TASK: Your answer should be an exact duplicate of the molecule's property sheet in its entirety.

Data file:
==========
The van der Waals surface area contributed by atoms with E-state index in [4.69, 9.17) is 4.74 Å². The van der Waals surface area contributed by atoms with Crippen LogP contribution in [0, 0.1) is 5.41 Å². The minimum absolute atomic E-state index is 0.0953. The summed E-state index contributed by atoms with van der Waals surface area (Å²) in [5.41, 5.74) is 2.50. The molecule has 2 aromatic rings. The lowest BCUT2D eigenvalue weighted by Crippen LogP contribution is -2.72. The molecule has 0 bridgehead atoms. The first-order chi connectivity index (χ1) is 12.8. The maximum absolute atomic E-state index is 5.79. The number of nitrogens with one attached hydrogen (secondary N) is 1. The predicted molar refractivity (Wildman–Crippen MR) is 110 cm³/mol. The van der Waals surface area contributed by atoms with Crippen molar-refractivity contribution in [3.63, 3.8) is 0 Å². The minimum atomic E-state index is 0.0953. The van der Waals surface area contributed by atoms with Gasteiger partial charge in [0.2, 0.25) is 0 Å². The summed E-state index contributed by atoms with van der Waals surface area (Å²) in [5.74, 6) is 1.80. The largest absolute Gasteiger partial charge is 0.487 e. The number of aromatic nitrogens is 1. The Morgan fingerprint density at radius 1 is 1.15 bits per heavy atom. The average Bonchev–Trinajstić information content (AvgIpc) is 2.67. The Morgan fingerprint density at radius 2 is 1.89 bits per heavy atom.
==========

The van der Waals surface area contributed by atoms with E-state index in [4.69, 9.17) is 4.74 Å². The van der Waals surface area contributed by atoms with Crippen LogP contribution in [0, 0.1) is 5.41 Å². The minimum absolute atomic E-state index is 0.0953. The summed E-state index contributed by atoms with van der Waals surface area (Å²) in [5.41, 5.74) is 2.50. The molecule has 2 aromatic rings. The lowest BCUT2D eigenvalue weighted by Crippen LogP contribution is -2.72. The molecule has 0 bridgehead atoms. The first-order chi connectivity index (χ1) is 12.8. The maximum absolute atomic E-state index is 5.79. The number of nitrogens with one attached hydrogen (secondary N) is 1. The predicted molar refractivity (Wildman–Crippen MR) is 110 cm³/mol. The van der Waals surface area contributed by atoms with Crippen molar-refractivity contribution in [3.63, 3.8) is 0 Å². The minimum atomic E-state index is 0.0953. The van der Waals surface area contributed by atoms with Gasteiger partial charge in [0.2, 0.25) is 0 Å². The summed E-state index contributed by atoms with van der Waals surface area (Å²) in [5.74, 6) is 1.80. The largest absolute Gasteiger partial charge is 0.487 e. The number of aromatic nitrogens is 1. The Morgan fingerprint density at radius 1 is 1.15 bits per heavy atom. The average Bonchev–Trinajstić information content (AvgIpc) is 2.67. The Morgan fingerprint density at radius 2 is 1.89 bits per heavy atom.